The band continues to produce results, for better or worse, as the days get longer and the noise level increases. My station was at least able to remain in receive-only mode overnight after a hopeful beginning to the evening was crushed by the trains rain showers that tend to update the system impedance when unsupervised for several hours at a time. The morning CW sked was scrubbed at 1015z because of an approaching lightning-rich line of storms. Tomorrow may be better but I tend to be a bit optimistic.
Geomagnetic conditions have been elevated but quiet although G1 storm levels are expected within the next 24-48 hours. The Bz continues to point to the North which may be providing some relief from the elevated solar wind velocities which persist above 400 km/s in the moderate category.
John, WA3ETD / WG2XKA, was testing at QRP levels overnight with good results and presents these details:
Phil, VE3CIQ, reports consistency over the previous sessions and notes the value of good antennas, citing the performance of the QRP activity at WG2XKA:
Neil, W0YSE/7 / WG2XSV, indicates that the band has been favoring specific directions over recent session and provides these statistics:
Wolf, DF2PY, reports that he was CQing on 472.5 kHz CW at 1839z. No details of any QSO’s generated from this operating session but European stations should listen for him during the evenings as he has been active.
Dick, W7WKR / WD2XSH/26, reported to the 600-meter research group email list that he is on the air again after some station improvements and provides additional evidence of the importance of a quality radial system:
Regional and continental WSPR breakdowns follow:
There were no reports from the trans-African or trans-Atlantic paths. UA0SNV and ZF1EJ were present during the session but no reports were indicated.
Laurence, KL7L / WE2XPQ, reported yesterday that his QTH is already not seeing full darkness, as the greyline is now at Nautical and Astronomical twilight. Laurence was reported by WH2XCR (two-way reports) and was decoded by VE7BDQ and WH2XGP.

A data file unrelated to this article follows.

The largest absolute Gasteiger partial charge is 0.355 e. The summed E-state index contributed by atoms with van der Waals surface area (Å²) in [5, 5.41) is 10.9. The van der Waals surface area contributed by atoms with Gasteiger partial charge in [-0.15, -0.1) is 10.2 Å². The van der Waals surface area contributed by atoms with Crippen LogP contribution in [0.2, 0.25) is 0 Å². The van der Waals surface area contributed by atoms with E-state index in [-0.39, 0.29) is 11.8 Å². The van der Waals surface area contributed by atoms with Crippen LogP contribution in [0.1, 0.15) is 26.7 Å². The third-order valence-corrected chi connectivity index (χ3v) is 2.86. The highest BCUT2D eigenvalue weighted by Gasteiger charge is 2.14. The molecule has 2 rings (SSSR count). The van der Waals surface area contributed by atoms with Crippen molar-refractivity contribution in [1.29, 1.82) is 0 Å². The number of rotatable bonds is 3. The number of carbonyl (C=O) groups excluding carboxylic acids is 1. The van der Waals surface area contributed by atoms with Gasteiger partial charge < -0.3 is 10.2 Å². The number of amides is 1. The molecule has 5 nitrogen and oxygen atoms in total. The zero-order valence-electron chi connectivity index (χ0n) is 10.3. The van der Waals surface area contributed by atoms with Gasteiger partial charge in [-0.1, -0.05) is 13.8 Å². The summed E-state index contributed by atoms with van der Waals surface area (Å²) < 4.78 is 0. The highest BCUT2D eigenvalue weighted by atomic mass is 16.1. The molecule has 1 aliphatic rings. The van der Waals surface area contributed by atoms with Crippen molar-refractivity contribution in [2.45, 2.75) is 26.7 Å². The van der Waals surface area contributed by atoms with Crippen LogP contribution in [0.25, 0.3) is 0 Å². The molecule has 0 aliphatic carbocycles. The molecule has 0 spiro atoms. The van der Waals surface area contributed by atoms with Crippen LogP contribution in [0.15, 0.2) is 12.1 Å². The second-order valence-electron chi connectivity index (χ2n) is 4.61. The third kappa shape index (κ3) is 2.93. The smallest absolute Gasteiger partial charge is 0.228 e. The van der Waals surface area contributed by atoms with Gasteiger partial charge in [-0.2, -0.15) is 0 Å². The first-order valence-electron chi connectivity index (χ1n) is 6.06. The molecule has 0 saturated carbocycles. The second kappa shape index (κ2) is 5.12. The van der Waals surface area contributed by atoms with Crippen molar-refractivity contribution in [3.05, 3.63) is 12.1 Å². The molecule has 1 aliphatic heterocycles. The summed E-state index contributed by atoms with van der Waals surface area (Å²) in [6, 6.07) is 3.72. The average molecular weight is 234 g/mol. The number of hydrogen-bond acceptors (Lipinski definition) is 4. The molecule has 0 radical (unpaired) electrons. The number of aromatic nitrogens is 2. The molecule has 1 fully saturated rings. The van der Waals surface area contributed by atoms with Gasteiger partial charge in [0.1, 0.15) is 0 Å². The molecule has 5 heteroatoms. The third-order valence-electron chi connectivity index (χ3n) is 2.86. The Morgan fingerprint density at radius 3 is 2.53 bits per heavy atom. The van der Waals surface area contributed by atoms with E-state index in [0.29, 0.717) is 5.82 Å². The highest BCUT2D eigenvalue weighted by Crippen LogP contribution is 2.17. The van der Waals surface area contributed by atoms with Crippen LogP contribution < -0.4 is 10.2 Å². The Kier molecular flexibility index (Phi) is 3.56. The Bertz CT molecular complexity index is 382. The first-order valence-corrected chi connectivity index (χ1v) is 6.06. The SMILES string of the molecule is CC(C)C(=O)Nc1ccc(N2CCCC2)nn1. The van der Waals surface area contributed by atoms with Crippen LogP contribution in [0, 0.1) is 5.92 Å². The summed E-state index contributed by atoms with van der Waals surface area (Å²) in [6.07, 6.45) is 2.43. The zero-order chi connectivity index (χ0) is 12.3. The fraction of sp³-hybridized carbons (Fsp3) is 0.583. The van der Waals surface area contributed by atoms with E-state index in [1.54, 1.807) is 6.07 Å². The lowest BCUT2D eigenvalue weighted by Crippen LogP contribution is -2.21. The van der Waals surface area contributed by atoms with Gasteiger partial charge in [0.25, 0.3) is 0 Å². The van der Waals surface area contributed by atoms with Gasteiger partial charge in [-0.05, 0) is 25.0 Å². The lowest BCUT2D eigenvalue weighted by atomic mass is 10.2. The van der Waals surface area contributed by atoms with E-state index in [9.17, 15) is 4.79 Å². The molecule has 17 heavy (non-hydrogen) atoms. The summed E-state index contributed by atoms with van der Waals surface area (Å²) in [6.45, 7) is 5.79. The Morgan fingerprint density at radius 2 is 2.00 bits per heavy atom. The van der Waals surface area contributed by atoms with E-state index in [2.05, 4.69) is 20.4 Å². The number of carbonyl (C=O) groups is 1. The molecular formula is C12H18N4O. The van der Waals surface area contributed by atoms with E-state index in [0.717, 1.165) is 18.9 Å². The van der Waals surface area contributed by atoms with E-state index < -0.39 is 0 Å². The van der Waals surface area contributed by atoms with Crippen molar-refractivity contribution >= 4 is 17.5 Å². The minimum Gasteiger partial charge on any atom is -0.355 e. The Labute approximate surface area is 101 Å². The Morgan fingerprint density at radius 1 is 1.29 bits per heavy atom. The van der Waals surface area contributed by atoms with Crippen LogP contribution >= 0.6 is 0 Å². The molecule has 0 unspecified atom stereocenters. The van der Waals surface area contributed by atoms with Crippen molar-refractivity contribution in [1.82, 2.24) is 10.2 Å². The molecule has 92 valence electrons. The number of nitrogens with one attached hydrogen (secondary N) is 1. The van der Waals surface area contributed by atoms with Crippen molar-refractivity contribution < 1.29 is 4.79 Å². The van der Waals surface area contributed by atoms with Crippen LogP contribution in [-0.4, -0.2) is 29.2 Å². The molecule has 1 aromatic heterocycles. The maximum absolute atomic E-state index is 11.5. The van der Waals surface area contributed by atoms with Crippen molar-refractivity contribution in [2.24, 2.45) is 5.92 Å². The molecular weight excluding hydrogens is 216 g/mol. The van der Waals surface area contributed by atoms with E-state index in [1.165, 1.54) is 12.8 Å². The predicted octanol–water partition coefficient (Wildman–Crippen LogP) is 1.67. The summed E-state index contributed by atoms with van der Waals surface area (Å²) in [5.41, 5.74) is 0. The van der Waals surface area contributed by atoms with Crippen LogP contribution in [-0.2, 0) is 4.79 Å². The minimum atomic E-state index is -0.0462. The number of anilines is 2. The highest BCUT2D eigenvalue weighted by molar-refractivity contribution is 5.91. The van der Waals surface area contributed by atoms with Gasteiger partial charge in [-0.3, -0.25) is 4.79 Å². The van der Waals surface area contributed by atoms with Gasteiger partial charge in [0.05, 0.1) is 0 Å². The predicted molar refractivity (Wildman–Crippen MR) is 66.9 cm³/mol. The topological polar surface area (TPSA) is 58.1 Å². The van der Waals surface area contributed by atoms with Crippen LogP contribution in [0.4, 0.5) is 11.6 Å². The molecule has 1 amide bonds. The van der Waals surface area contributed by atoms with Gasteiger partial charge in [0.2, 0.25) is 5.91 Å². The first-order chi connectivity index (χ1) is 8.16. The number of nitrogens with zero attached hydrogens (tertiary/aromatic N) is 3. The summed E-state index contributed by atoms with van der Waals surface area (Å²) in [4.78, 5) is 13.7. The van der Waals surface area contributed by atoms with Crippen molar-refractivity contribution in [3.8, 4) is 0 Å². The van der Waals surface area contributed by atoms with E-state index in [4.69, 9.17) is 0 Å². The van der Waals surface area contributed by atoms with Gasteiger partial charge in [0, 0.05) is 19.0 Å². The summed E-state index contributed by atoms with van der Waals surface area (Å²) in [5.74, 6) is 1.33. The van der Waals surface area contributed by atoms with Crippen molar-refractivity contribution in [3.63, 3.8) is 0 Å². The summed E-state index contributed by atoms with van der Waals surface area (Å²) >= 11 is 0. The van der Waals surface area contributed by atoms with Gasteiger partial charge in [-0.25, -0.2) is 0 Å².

Merv, K9FD/KH6 / WH2XCR, received reports from two stations in Australia, two stations on the US mainland and WE2XPQ in Alaska. Its been an interesting couple of weeks for Pacific signals and I appreciate Merv’s diligence in activity.
Jim, W5EST, presents additional comments on yesterday’s topic in “PART 2: CLASS D AMPLIFIERS FOR MF/LF”:
“PWM and 10x switching as discussed under the heading for Class D on May 18, this blog, are seen in audio amplifiers, but not familiar on ham/experimental MF/LF.*
Today let’s look at an example MF/LF Class D pulse amplifier. See its MF/LF push-pull amplifier schematic (13.8vdc, 100w) at http://www.g0mrf.com/classd.htm . **
An input flip-flop circuit responds to input at twice (2X) the output frequency to generate staggered non-overlapping pulses that ultimately drive push-pull PA FETs. The action resembles two people alternately pushing a child’s playground swing (LPF) from each end of its travel to reach desired height (power output) in the presence of friction (the antenna load).
To eliminate harmonics, the antenna system load receives amplifier’s RF power via an LPF L1-L2, C1-C3 or another suitable LPF design. The MF/LF Class D amplifier delivers two pulses of energy to the LPF per RF cycle instead of Class C’s one per cycle.
Tell us your experiences with amplifiers at MF/LF. TU & GL!
*Thanks to John WG2XKA WA3ETD for encouragement on today’s topic. Any errors are mine.
**Also, see http://www.w1vd.com/137-500-KWTX.html (Scroll 30%, click for its schematic, LPF is outboard, not shown.)”
Additions, corrections, clarifications, etc? Send me a message on the Contact page or directly to KB5NJD <at> gmail dot (com)!